• Morgan Stanley estimates that Lilly will increase auto-injector capacity by 4x from 2022 to 2027, and Novo will have a 5x increase in global capacity from 2023-2030.

Here are two Morgan Stanley charts estimating Novo and Lilly’s capacity respectively.

We can see supply really start to step up over the coming years with new manufacturing facilities and the leveraging of different devices (e.g., Kwikpen etc.) to expand capacity. A few quick notes:

  • Fill and finish facilities usually take about ~3 years to come online

  • API capacity facilities usually take about ~5 years to come online 

  • Already approved devices (e.g., Kwikpen, needle & vial as opposed to the auto-injector) could unlock even more supply.

  • Note: Europe might benefit here before the US because the US incentivizes pharma companies to “update devices with novel solutions'' to extend patent protection (e.g., Epi-pen). Because many pharma companies delay releasing these innovations until right before the patent cliff ends (to have the longest possible coverage from patent to patent), we tend to see these innovations later. There is pushback here by regulators, but this is unlikely to change in the near future. 

Here are four more charts from Morgan Stanley comparing Novo & Lilly’s “Prescriptions” and “Units.”

Notes on these charts:

  • Morgan Stanley estimates that Novo has about 4 “fill & finish lines” running in the US right now for Wegovy. Each line generates about 20M pens per year, ~80M auto-injectors total. When you read 80M pens or “units,” note that there are 4 pens in each prescription received by a patient. So 80M pens means capacity for 20M prescriptions annualized. [Math = 20M/13 (52 weeks, 4 pens per weekly prescription) = 1.53M — “1 years supply” of Wegovy].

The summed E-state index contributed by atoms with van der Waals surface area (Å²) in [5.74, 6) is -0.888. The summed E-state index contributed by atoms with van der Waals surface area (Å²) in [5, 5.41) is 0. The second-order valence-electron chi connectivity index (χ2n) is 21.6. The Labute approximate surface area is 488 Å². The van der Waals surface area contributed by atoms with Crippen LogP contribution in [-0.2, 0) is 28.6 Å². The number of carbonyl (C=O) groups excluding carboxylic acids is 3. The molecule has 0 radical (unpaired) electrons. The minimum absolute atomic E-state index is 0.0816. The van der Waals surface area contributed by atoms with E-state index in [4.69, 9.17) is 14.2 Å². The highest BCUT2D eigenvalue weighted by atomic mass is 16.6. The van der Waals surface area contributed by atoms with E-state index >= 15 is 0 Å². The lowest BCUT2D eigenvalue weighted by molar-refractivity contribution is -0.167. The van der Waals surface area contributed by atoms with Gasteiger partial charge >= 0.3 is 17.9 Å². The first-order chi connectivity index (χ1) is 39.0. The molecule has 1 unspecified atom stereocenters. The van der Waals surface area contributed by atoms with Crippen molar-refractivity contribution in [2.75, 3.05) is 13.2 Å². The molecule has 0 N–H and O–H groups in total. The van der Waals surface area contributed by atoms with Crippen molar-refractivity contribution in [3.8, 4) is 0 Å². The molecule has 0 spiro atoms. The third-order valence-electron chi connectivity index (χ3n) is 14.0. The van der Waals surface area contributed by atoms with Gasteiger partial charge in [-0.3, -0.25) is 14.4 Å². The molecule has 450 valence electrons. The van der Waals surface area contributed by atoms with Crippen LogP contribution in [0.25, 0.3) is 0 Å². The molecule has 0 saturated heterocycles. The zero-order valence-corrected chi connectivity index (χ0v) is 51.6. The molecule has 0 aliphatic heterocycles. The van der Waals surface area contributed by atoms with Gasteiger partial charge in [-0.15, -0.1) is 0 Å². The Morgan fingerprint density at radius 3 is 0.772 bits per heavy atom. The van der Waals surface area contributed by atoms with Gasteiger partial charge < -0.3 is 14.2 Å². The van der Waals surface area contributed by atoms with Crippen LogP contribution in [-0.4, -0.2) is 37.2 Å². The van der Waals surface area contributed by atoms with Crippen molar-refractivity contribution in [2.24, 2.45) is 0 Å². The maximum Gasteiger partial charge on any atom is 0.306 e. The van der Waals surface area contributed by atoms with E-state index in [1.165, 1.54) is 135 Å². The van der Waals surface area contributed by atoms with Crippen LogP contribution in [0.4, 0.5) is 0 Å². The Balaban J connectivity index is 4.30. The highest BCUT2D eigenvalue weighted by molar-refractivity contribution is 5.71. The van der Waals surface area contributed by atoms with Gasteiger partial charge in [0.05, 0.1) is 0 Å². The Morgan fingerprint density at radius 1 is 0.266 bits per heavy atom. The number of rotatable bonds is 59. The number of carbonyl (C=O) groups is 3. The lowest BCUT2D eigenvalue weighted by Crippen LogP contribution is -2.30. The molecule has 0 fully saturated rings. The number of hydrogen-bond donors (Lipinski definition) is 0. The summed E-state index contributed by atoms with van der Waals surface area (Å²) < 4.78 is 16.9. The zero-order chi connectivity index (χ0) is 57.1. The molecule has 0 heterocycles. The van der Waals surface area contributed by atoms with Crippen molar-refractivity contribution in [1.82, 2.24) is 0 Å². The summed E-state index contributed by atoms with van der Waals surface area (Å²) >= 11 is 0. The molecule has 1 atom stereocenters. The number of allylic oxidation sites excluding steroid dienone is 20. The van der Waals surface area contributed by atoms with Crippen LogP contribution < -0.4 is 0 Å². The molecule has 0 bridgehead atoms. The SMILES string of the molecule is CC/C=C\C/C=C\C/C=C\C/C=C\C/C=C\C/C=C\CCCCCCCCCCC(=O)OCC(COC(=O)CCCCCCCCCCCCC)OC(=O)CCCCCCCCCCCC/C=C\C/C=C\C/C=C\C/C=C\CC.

• So there is currently enough for 1.6M patients to be on Wegovy for an entire year. You can see why there is a shortage in the US (180M eligible, 110M have obesity, 50M have coverage, majority of covered pay less than $100, and there is only enough for 1.6M people not including churn). Important to note this excludes the estimates of Ozempic (estimates are that ~4-5M patients are on Ozempic in the US). 

While Novo can produce ~80M Wegovy auto-injectors in the US right now, there are estimates that it’s on its way to producing ~250M in the US (and ~250-300M outside of the US) by 2030. Estimates for Lilly show a similar increase while the location of manufacturing differs (Lilly has far more in the US).